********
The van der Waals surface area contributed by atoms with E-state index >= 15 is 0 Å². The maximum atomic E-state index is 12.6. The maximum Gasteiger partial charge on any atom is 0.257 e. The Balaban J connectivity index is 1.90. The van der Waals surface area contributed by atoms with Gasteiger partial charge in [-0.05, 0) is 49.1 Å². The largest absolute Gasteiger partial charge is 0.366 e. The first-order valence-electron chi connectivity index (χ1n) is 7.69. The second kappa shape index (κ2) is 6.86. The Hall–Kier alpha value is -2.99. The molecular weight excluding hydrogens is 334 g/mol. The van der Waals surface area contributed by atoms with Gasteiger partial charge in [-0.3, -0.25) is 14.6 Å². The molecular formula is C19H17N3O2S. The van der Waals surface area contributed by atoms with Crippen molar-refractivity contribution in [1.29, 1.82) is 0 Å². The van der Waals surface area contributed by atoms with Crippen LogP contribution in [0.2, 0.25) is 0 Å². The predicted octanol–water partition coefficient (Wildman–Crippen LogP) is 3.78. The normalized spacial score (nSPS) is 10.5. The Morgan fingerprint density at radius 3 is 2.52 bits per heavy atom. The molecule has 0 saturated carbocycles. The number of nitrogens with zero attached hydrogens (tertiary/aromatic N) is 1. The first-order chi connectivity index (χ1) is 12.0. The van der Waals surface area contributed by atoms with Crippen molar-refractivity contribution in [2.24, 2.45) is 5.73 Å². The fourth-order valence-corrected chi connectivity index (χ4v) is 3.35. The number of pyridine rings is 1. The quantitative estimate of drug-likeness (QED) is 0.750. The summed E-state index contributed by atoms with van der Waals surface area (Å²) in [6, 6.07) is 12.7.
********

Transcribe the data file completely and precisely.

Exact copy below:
The van der Waals surface area contributed by atoms with E-state index >= 15 is 0 Å². The maximum atomic E-state index is 12.6. The maximum Gasteiger partial charge on any atom is 0.257 e. The Balaban J connectivity index is 1.90. The van der Waals surface area contributed by atoms with Gasteiger partial charge in [-0.05, 0) is 49.1 Å². The largest absolute Gasteiger partial charge is 0.366 e. The first-order valence-electron chi connectivity index (χ1n) is 7.69. The second kappa shape index (κ2) is 6.86. The Hall–Kier alpha value is -2.99. The molecular weight excluding hydrogens is 334 g/mol. The van der Waals surface area contributed by atoms with Gasteiger partial charge in [-0.3, -0.25) is 14.6 Å². The molecular formula is C19H17N3O2S. The van der Waals surface area contributed by atoms with Crippen molar-refractivity contribution in [1.29, 1.82) is 0 Å². The van der Waals surface area contributed by atoms with Crippen LogP contribution in [0.2, 0.25) is 0 Å². The predicted octanol–water partition coefficient (Wildman–Crippen LogP) is 3.78. The normalized spacial score (nSPS) is 10.5. The Morgan fingerprint density at radius 3 is 2.52 bits per heavy atom. The molecule has 0 saturated carbocycles. The number of nitrogens with zero attached hydrogens (tertiary/aromatic N) is 1. The first-order chi connectivity index (χ1) is 12.0. The van der Waals surface area contributed by atoms with Crippen molar-refractivity contribution in [2.24, 2.45) is 5.73 Å². The fourth-order valence-corrected chi connectivity index (χ4v) is 3.35. The number of pyridine rings is 1. The quantitative estimate of drug-likeness (QED) is 0.750. The summed E-state index contributed by atoms with van der Waals surface area (Å²) in [6, 6.07) is 12.7.